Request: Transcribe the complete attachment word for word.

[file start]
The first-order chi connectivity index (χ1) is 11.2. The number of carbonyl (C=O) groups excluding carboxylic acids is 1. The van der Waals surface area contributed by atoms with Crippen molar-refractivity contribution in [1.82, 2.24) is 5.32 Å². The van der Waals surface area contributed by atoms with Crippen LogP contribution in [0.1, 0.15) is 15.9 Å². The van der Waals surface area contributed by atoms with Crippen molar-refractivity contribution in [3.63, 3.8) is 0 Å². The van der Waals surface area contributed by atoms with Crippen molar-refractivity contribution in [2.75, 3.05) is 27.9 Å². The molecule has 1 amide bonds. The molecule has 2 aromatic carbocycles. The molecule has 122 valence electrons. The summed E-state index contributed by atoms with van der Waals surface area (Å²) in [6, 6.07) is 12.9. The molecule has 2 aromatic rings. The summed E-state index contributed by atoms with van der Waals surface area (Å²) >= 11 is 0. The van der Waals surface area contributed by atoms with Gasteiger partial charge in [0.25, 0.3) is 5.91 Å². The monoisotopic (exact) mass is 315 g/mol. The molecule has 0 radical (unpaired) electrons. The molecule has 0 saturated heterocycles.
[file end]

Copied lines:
The first-order chi connectivity index (χ1) is 11.2. The number of carbonyl (C=O) groups excluding carboxylic acids is 1. The van der Waals surface area contributed by atoms with Crippen molar-refractivity contribution in [1.82, 2.24) is 5.32 Å². The van der Waals surface area contributed by atoms with Crippen LogP contribution in [0.1, 0.15) is 15.9 Å². The van der Waals surface area contributed by atoms with Crippen molar-refractivity contribution in [3.63, 3.8) is 0 Å². The van der Waals surface area contributed by atoms with Crippen molar-refractivity contribution in [2.75, 3.05) is 27.9 Å². The molecule has 1 amide bonds. The molecule has 2 aromatic carbocycles. The molecule has 122 valence electrons. The summed E-state index contributed by atoms with van der Waals surface area (Å²) in [6, 6.07) is 12.9. The molecule has 2 aromatic rings. The summed E-state index contributed by atoms with van der Waals surface area (Å²) >= 11 is 0. The van der Waals surface area contributed by atoms with Gasteiger partial charge in [0.25, 0.3) is 5.91 Å². The monoisotopic (exact) mass is 315 g/mol. The molecule has 0 radical (unpaired) electrons. The molecule has 0 saturated heterocycles.